New York, N.Y. Marking the International Day of Rural Women, United Nations Secretary-General Ban Ki-moon stressed that rural women are critical to the success of almost all of the 17 Sustainable Development Goals (SDGs), as they all “have gender equality and women’s empowerment at their core.”
Rurual Women make up 25 per cent of the world’s population and in developing countries they make up 43 per cent of the agricultural labour force that produces much of the world’s food.
It is no wonder, then, that the Secretary-General calls rural women the backbone of rural communities, where, “and in many households they have the key responsibility for food security, education opportunities and healthcare.”
And yet that backbone is under threat, as increasingly, the effects of climate change and environmental degradation are forcing rural women to migrate in search of land where they can produce food and improve their families’ lives. This leads to instability, isolation, and marginalization. Frequently, male family members leave to seek work elsewhere.
Executive Director of UN Women Phumzile Mlambo-Ngcuka said in a statement on the Day that “rural women farmers can be agents of change in transforming food production and consumption so that land and resources are used efficiently and sustainably. They need policies and investments that facilitate their active participation and decision-making and their access to land and climate-resilient agricultural methods.”
Changes are on the way for women farmers
UN Women and the World Food Programme (WFP) have launched the new program in Rwanda to help women farmers forecast crop demands and create more secure and profitable supply chains through the use of digital technology.
Ms. Mlambo-Ngcuka urged countries with barriers to women’s land ownership or legislation that limits their ability to take out loans to repeal harmful laws and instead implement policies that put women in a position to scale up their production sustainably.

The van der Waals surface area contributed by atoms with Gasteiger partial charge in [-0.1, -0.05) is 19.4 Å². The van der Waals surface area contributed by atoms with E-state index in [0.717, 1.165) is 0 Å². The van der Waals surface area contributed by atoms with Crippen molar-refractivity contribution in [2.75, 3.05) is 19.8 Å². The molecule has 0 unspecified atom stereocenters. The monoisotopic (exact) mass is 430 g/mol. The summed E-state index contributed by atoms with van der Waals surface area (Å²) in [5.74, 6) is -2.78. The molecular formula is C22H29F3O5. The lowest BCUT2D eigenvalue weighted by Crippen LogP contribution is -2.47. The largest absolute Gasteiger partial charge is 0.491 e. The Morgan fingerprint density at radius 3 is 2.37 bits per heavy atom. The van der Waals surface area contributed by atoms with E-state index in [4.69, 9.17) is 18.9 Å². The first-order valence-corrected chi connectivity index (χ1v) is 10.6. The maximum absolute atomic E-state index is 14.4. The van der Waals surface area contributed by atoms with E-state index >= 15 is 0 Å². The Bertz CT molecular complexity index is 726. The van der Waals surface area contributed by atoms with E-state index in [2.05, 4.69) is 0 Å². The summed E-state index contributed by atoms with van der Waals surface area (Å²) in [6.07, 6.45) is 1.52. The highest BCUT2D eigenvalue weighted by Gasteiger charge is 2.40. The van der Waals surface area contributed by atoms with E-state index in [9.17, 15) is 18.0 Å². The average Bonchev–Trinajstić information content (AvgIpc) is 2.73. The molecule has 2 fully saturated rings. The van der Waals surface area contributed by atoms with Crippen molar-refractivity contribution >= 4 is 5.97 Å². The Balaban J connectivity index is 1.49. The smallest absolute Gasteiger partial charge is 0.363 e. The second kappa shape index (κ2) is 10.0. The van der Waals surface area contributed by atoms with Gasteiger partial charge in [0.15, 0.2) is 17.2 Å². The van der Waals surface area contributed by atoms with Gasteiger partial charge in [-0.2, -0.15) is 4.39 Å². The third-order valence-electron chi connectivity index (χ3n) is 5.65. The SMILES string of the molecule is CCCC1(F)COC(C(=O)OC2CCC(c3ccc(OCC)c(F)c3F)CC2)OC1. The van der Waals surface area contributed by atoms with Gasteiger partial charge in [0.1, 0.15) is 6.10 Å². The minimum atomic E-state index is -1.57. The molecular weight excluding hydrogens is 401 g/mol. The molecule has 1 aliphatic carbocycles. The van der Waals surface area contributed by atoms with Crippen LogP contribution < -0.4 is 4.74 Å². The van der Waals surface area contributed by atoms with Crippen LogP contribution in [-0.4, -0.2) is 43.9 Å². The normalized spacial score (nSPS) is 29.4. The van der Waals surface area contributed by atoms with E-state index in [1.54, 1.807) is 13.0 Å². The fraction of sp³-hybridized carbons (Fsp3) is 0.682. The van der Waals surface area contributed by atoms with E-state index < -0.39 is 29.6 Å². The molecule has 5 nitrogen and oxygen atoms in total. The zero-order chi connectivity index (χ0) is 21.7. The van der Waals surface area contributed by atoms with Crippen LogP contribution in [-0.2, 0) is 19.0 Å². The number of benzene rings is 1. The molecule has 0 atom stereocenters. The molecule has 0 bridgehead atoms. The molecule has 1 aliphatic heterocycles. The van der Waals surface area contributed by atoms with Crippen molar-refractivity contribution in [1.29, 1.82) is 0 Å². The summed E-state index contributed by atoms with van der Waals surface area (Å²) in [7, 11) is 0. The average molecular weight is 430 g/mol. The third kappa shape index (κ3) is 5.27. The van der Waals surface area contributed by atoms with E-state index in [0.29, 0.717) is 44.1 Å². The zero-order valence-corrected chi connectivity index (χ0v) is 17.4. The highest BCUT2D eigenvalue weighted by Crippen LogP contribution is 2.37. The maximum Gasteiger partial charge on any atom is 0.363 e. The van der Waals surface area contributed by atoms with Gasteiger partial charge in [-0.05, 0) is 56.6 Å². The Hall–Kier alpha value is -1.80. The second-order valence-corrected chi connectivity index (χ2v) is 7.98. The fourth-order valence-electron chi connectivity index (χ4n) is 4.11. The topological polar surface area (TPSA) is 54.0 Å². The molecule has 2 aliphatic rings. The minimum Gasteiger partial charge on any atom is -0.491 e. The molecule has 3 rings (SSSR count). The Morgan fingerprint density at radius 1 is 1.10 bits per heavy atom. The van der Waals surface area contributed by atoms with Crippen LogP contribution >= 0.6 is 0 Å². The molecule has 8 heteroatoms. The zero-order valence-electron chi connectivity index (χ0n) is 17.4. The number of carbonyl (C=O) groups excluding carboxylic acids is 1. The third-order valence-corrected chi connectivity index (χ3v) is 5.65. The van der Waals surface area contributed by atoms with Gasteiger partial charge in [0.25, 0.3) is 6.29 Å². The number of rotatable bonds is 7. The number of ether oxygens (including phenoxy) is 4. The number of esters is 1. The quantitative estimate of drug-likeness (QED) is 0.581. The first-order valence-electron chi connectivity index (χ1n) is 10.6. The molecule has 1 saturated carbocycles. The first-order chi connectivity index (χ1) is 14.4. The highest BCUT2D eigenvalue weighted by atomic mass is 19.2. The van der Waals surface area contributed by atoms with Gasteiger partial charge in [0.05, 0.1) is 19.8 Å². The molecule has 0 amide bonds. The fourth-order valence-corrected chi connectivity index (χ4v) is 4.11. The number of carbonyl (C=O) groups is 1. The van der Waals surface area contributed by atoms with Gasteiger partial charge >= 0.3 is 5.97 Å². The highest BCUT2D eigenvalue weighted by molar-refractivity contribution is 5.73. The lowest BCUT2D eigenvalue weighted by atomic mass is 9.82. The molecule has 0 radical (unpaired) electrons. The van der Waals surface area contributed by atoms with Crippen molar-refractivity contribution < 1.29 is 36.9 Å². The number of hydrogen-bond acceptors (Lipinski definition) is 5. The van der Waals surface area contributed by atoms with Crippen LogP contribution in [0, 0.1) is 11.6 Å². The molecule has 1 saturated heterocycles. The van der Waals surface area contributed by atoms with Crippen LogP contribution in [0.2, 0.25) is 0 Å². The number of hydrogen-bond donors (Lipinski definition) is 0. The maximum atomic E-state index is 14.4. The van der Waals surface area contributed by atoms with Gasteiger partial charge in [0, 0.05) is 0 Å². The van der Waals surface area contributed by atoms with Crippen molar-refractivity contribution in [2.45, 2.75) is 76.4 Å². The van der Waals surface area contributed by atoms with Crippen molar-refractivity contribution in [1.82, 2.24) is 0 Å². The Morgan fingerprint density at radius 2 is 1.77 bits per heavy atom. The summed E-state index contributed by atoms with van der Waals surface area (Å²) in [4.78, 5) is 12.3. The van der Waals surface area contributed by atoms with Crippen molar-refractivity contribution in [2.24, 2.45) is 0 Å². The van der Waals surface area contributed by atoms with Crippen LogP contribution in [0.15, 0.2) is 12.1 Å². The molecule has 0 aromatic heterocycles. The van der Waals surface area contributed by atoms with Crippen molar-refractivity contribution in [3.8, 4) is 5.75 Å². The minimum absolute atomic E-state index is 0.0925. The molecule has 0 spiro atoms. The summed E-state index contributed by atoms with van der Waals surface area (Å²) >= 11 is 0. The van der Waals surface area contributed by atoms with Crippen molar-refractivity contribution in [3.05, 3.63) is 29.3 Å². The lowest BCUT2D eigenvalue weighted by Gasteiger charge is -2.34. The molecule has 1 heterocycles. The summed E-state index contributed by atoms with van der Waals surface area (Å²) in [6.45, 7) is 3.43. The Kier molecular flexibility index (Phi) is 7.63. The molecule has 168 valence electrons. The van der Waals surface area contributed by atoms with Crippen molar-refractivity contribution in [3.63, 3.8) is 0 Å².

“Food and agricultural initiatives often disregard differences in the roles, labour burdens, assets and access to resources of rural men and women. But if women in rural areas had the same access to land, technology, financial services, education and markets as men, they could increase agricultural production and reduce the number of hungry people – and among those, the women and girls who often eat least,” she added.
Mr. Ban, in his message, urged governments to make simple policy changes, such as regulating remittances and reducing transaction costs in order to provide rural women with economic access and power. “Training and access to information on climate-resilient agriculture and technology can make a critical difference,” he recommended.
In order to successfully implement these changes, governments and other actors must also work to dismantle stereotypes that view economics as an exclusively male domain, added the UN chief.
To put the impact of this exclusion and the effects of climate-change induced migration into perspective, consider that 76 per cent of the world’s poorest people live in rural areas that are vulnerable to growing stress on water and land use.
The Secretary-General underscored that in order for us to deliver on the 2030 Agenda for Sustainable Development, “we must help rural women to thrive, and to access the support and information they need so they can fulfil their potential without leaving their communities.”